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Tips for Growing your own Carrots at home

Carrots

Carrots by letouj, Flickr

Carrots

Carrots by Elle-Epp, Flickr

When: Sow carrot seeds in spring, summer or autumn

Where to grow: In sunny spot that drains well

Where to sow: Directly in the ground, either in a well prepared seed bed or very deep pot (at least 30 cm deep)

How: Sow seed thinly in rows that are 30 cm apart and cover with soil to a depth of 1 cm

Care: Make sure the seed bed or pot is evenly moist during the germination period of 14 to 21 days

General: Radishes are often sown with carrot as they grow quickly (so you can see where your rows are) and they out-compete the weeds.

Thin carrots twice, firstly to 2 cm apart when they are around 5 cm tall, then 2-3 weeks later to 5 cm apart.  You can use these little carrots you pull out as baby ‘spring carrots’.

These days carrots come in all sorts of colours and sizes.  The colourful heirloom Rainbow Blend (see above) look great in your salads and the baby carrot Parisian Market are a wonderful addition to your meals or packed in a lunch box.

Parisienne Carrots

Parisian Market Carrots by chiotsrun, flickr

Carrots are fairly fussy growers.  They need to be sown directly as they don’t like being transplanted.  Carrots love lots of light and free draining, loose, fertile soils with plenty of well rotted organic matter that has been well worked in.
Fine, sandy soils are perfect for carrot roots to grow long and straight.  They are pretty wimpy though, if carrots hit a lump or stone in the soil when growing they tend to fork.

Forked carrot from my garden

If your soil is dense with a lot of clay your carrots might turn out more like this:

Carrots

Carrots by alon salant, on Flickr

In which case the Parisian Marketcarrots would be a better variety to grow.

Carrots prefer pH of 6.0 to 6.8 but can tolerate 5.5 to 7.5.
Excess Nitrogen causes branching and hairy, fibrous roots (like the forked carrot above).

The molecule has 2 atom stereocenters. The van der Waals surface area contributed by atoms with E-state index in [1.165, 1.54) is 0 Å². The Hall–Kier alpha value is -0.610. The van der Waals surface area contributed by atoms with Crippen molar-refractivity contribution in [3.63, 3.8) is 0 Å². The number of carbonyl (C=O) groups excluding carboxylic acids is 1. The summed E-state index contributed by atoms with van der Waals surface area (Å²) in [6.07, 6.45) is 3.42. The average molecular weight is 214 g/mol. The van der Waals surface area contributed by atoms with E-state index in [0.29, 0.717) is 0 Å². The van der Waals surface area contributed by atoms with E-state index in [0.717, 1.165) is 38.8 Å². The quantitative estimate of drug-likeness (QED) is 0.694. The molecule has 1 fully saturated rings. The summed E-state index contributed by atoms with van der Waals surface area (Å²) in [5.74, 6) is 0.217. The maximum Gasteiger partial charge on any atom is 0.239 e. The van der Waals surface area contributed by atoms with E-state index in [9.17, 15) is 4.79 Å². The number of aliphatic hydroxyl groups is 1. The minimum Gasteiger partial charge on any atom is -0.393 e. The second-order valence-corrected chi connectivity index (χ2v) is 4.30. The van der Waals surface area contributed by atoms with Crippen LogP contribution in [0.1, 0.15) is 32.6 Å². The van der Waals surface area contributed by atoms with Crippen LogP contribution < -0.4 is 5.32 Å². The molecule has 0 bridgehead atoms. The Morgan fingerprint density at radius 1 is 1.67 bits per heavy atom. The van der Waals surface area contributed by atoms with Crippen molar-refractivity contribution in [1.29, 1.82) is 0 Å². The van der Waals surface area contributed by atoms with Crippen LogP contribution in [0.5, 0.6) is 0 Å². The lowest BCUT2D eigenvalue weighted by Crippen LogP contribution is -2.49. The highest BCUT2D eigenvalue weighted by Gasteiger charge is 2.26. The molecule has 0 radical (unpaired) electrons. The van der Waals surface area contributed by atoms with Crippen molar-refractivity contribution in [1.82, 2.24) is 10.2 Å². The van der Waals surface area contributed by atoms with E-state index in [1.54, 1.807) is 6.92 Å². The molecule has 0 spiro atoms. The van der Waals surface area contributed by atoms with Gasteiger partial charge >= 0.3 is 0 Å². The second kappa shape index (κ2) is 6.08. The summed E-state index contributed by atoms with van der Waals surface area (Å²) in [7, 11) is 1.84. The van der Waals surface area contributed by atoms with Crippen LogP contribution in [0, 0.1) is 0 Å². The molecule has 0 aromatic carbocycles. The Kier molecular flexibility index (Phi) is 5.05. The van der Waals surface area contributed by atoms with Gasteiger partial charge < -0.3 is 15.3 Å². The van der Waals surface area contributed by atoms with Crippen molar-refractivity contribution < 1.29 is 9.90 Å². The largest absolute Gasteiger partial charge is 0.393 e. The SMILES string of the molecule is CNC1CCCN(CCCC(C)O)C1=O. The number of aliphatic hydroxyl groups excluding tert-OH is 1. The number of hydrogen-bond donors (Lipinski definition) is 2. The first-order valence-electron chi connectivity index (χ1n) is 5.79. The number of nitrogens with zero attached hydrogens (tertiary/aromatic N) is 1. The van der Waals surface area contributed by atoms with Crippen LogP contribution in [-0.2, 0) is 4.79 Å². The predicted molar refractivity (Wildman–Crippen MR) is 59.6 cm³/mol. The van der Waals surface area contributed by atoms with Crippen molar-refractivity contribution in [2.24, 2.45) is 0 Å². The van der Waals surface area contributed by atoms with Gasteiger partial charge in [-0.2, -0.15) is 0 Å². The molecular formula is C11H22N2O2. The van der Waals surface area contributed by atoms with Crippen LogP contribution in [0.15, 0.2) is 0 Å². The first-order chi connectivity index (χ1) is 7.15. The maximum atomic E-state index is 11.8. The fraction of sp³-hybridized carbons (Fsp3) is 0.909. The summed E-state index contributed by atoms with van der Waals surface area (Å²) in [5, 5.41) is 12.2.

Radishes are often sown with carrots to mark the rows and out-compete the weeds as carrots can take a few weeks to germinate.

Make successive plantings every three weeks but avoid the hottest part of the summer.
Carrots should be rotated around the garden to avoid the build up of diseases.
It is recommended that you grow them in a different bed each year over at least a three year cycle.
This season we have covered our crop of carrots with frost cloth to stop the
carrot rust fly laying its eggs and infecting the crop, I trialled this method last year at home with great success.

Saving Seeds for Next Years Crop

Carrot Basket

Carrot seed head by BlueRidgeKitties, on Flickr

To harvest your carrot seed, keep an eye on the umbels of flowers, and cut them off with pruning shears as they start to turn brown and dry.
If you have plenty of plants, just save seed from the first and second umbels of flowers to appear on each plant, as these will give the biggest and best seed.
Dry the seed heads further inside, and then rub them between your hands or in a sieve to separate them.
You will notice that the seeds have a ‘beard’ which is removed in commercial seed to make them easier to pack.

So, happy carrot growing…if you do use any of these tips please let us know how you go!

Also, if you have any other carrot wisdom by all means share it with us in the comments below.

[Crystal's 2-cents]

Andrew and I both see carrots as an easy go-to snack.  We both put a carrot in our lunch bag every day for work, they travel well, are a good source of fibre and do not have the fructose issues that fruit does.
We normally get our carrots from the supermarket, Tully’s or the Peninsula Fresh organic farmgate, but when I was home 2 months ago, we had the best carrots I have ever tasted and they were straight from my mum’s garden.
So I can highly recommend growing your own, there is no comparison in taste and no comparison in nutrient value, seeing as though they haven’t travelled thousands of kms on the back of a truck or been refrigerated for months!
Carrots are a very tasty source of vitamins A, K and C, plus a range of
antioxidants and phytonutrients including carotenoids.
Our bodies convert the antioxidant beta-carotene in carrots to vitamin A. The more orange the carrot, the higher the levels of beta-carotene.
Vitamin A is important for supporting our skin, eyes and immune function.
It helps to fight off viruses and bacteria, inhibit the growth of cancer cells, improve eyesight and reduce the appearance of acne and wrinkles.
Studies show that eating carrots can also lower risk of cardiovascular disease, inhibit growth of cancer cells in the colon and lower risk of glaucoma.

References

 

Paleo Cookbooks - Recipes for the Paleo Diet

 

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